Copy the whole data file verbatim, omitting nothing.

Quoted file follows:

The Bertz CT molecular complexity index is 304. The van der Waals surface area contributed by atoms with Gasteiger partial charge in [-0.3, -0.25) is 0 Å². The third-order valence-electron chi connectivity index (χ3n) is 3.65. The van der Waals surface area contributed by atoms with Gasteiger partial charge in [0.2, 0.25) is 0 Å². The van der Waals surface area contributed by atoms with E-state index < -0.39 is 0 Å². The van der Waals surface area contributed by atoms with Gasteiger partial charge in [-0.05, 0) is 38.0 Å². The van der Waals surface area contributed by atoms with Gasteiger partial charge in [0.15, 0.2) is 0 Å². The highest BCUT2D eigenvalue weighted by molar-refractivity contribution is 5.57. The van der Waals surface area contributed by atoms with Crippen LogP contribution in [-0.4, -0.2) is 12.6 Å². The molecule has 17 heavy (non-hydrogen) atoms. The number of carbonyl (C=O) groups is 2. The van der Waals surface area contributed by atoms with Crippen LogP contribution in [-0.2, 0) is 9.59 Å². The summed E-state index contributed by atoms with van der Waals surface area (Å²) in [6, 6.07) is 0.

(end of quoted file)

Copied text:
The Bertz CT molecular complexity index is 304. The van der Waals surface area contributed by atoms with Gasteiger partial charge in [-0.3, -0.25) is 0 Å². The third-order valence-electron chi connectivity index (χ3n) is 3.65. The van der Waals surface area contributed by atoms with Gasteiger partial charge in [0.2, 0.25) is 0 Å². The van der Waals surface area contributed by atoms with E-state index < -0.39 is 0 Å². The van der Waals surface area contributed by atoms with Gasteiger partial charge in [-0.05, 0) is 38.0 Å². The van der Waals surface area contributed by atoms with Gasteiger partial charge in [0.15, 0.2) is 0 Å². The highest BCUT2D eigenvalue weighted by molar-refractivity contribution is 5.57. The van der Waals surface area contributed by atoms with Crippen LogP contribution in [-0.4, -0.2) is 12.6 Å². The molecule has 17 heavy (non-hydrogen) atoms. The number of carbonyl (C=O) groups is 2. The van der Waals surface area contributed by atoms with Crippen LogP contribution in [-0.2, 0) is 9.59 Å². The summed E-state index contributed by atoms with van der Waals surface area (Å²) in [6, 6.07) is 0.